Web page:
heed integrated amplifiers

heed ELIXIR, heed OBELISK Si III, heed Lagrange

Having just spent a fascinating week listening to three heed integrated amplifiers I can now summarise my initial responses.
heed hails from Hungary. Often described as a boutique manufacturer, which it is when compared to the Denon’s of the world, it has carved out a successful niche now supplying their handcrafted products throughout Europe for more than 25 years and now to selected worldwide distributors. Recently available in Australia thanks to the good folk with good ears at HiFi Collective, it was with great intrigue my investigation of the heed world began.

ELIXIR First up was the $2495 heed ELIXIR. Featuring 4 analogue inputs and a MM phono stage, Class-A headphone amp (6.35 mm socket), rated at 50w / channel in to an 8ohm load. Connects to a single pair of speakers, or there is a pre-out to a power amp. Control could not be easier. Select your input, and output. Speakers or headphone. A remote control is included.
Listening for all three amplifiers was all fed by the Auralic Altair G1 and the speakers were my default Naim Ovator S400. So extremely revealing and neutral source and end point.
Listening moved through a number of very recent releases both ripped to a NAS and downloaded via Tidal, alongside the tried and tested sample tracks I’ve used for years. First impressions of the ELIXIR were here is a very capable entry level amplifier. It is not getting in the way and trying to be too clever, that is vocals and percussion were very lifelike, reassuringly familiar. Perhaps all on the warm side with a slightly enhanced staging that will be welcome by many, particularly those with less capable speakers that I was using. Clearly these heed designers know how they can perform to a set budget. This is a cleverly thought-out entry-level amplifier that delivers an honest, uncoloured musical and involving sound. Also Offering more than some at this price point – the Class-A headphone and a phono preamplifier (taken from their QUESTAR MM phono preamplifier). Off to a great start then.

OBELISK The $2995 Obelisk is what heed call a Modular Integrated Amplifier, meaning you start with a good straight forward amplifier that you can add modules building the amp you want, without investing in circuits that you don’t. Quite clever really. You can also add an optional power supply (the OBELISK X2 $1695) at a later stage, when funds allow. Also rated at 50w / channel in to an 8ohm load, here you get up to 5 RCA inputs with option of adding a MM phono card ($345) or a DAC card ($895) or both. Remembering this a company that makes a very good CD transport (with no DAC) this makes a lot of sense, alongside the myriad of streamer options.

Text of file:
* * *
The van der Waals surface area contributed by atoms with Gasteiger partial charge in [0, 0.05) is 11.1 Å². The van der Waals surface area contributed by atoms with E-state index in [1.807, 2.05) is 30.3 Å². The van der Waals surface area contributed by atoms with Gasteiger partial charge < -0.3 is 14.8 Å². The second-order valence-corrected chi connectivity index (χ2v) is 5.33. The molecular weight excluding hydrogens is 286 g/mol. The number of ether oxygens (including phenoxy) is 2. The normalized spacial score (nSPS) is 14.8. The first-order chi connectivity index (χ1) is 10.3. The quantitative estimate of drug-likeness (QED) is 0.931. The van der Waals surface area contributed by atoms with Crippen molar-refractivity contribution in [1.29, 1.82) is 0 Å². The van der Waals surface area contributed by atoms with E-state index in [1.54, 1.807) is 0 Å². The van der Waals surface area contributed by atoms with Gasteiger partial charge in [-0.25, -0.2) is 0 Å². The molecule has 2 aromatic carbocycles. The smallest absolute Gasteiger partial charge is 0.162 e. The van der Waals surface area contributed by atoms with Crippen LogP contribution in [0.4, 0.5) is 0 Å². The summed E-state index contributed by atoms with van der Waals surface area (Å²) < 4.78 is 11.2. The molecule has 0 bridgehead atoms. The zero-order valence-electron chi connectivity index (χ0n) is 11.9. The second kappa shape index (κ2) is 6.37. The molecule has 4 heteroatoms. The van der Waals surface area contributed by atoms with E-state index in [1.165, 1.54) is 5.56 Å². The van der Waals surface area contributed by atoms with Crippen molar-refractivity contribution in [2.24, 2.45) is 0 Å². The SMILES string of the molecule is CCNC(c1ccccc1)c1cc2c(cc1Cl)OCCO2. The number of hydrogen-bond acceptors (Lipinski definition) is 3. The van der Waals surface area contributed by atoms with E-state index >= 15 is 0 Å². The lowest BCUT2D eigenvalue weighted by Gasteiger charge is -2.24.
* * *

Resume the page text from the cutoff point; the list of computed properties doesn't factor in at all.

Listening to the same playlist and quite a number of new selections I found the Obelisk sound to be just a touch up on its little brother, voiced a little less forward and a touch more honest. Build quality is just a smidgeon better than the Elixir (though both are good) and I like the versatility this model offers. Yes, the use of link plugs for the absent power supply and the power supply upgrade seems all undeniably very familiar to those of us used to Naim Audio, but the resulting sound is the important factor here. I like the uncoloured musical honesty without artificial colouring that heed are striving for. This is an amplifier that grew on me and opened out for a very satisfying listen.

LAGRANGE At $7495 you would expect that things get serious and as soon as you lift the 15kg Lagrange you know you have moved into another class of amplifier. While fully at home in the world of pre and power amplifier (mono and stereo) options it is interesting that with the Lagrange heed have now taken on the comprehensive single-box market. After the two smaller shoe box options I was expecting a lift moving to this full-size component but nothing quite like I was hearing. The Lagrange is a very authoritative integrated amplifier, huge yet well controlled bottom end, engaging mids that are again truthful and with life like timbre and a depth of soundstage that places individual sounds in their own spaces. Quite an achievement at this price point. I found myself listening for days and then some.
Like the other two amplifiers a remote comes a standard. There are 4 RCA inputs and a MM phono input, a HT bypass (for control from an AV amplifier) and a Bluetooth wireless connection. Outputs to stereo speakers, Tape Out, Pre-Out and there is a headphone socket.
There is also an option to purchase the Lagrange with an onboard DAC fitted adding 1 USB, 1 RCA coaxial and 1 Toslink optical input. This option goes for $8495.
Curiously official spec sheet rates the Lagrange at minimum 60 w / channel into an 8 ohm load. You can hear this. This is one very capable amplifier. It works effortlessly in my large lounge into the Naim S400s without ever leaving you wishing for more. I have had both negative and very positive reactions as to how the Lagrane actually looks but not to how it sounds. Well worth consideration for anyone looking for a straightforward one box solution at this price point.